Sultry Miami… at the crossing between American, Hispanic and Caribbean culture, it’s a city full of rhythm and colours. At first glance, it looks like any other metropolis. But my impression while driving downtown was that it looked new and quite sleek too with that elevated train driving around the skyscraper.
My trip to Miami being very short, I concentrated it in 2 areas: Little Havana and Miami Beach.
First stop: the famous Southwest 8th Street, or Calle Ochos as it is called. Calle Ochos is Little Havana’s main street. Since the Revolution, more than 300,000 Cubans have emigrated in the Miami area and now, they are a cultural, economical and political force to be reckoned with. In fact, the Cuban lobby has a big weight in the balance of US policy towards Cuba. And at the local level, the mayor, Manuel Diaz, is from Cubam origins.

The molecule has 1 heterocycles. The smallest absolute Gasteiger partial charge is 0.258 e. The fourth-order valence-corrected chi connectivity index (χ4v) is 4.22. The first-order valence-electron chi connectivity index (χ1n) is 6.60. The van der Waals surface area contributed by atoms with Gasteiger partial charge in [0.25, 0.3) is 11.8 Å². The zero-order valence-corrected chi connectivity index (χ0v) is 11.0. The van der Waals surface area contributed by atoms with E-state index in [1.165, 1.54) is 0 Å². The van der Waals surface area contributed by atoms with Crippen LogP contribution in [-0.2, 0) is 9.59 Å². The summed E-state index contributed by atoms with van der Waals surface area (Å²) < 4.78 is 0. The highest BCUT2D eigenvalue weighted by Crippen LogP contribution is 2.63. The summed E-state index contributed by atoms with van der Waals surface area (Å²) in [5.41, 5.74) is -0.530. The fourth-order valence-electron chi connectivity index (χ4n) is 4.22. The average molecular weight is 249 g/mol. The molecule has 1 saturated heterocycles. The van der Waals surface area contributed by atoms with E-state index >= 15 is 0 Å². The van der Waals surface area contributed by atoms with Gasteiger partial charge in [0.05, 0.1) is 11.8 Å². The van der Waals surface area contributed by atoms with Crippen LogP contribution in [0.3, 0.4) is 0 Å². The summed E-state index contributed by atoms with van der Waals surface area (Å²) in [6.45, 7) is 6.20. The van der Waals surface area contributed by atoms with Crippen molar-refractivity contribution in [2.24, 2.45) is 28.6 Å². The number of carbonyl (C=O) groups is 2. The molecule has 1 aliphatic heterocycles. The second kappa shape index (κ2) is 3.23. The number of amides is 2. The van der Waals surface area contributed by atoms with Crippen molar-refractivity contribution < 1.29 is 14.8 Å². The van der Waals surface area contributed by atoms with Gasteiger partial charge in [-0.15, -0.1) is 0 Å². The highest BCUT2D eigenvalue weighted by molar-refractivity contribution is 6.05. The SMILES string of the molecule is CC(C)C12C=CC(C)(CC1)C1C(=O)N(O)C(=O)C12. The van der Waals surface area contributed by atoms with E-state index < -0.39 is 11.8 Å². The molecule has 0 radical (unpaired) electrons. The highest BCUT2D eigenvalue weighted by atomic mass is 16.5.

Once in Calle Ochos, you almost feel like you’ve been transported to the island. Salsa and rumba can be heard from store, little coffee places are everywhere. Take a seat in one of them and soak in the atmosphere.
Walk around, you’ll come around grocery stores, colourful restaurants…
If you carry on walking west on Calle Ochos, you will discover little parks and one of them is the famous Maximo Gomez Park, aka Domino Park. It is a meeting point and a club for retirees. The park is at a street corner and has a roof (to shelter from the sun and tropical thunderstorms). A huge fresco representing the New World' Heads of State when they met in 1996 is the main feature of the Park. Of course, one person is missing from the mural... Fidel Castro.
Here, elderly gentlemen in Panama hats come to relax and play dominos, checkers, chess, cards... under the keen eyes of younger ones. Talking with one of the players, I discovered that it is really a club and only seniors can use the park's facilities, which consist of a little building where the games are stocked.
When you get at the crossroad of Calle Ochos and 13th avenue, also called "Memorial Boulevard", take a stroll and watch the monuments... some are religious (a statue of the Virgin Mary), some are political (a monument to the disastrous "Bay of Pigs"). All are celebrating Cuba.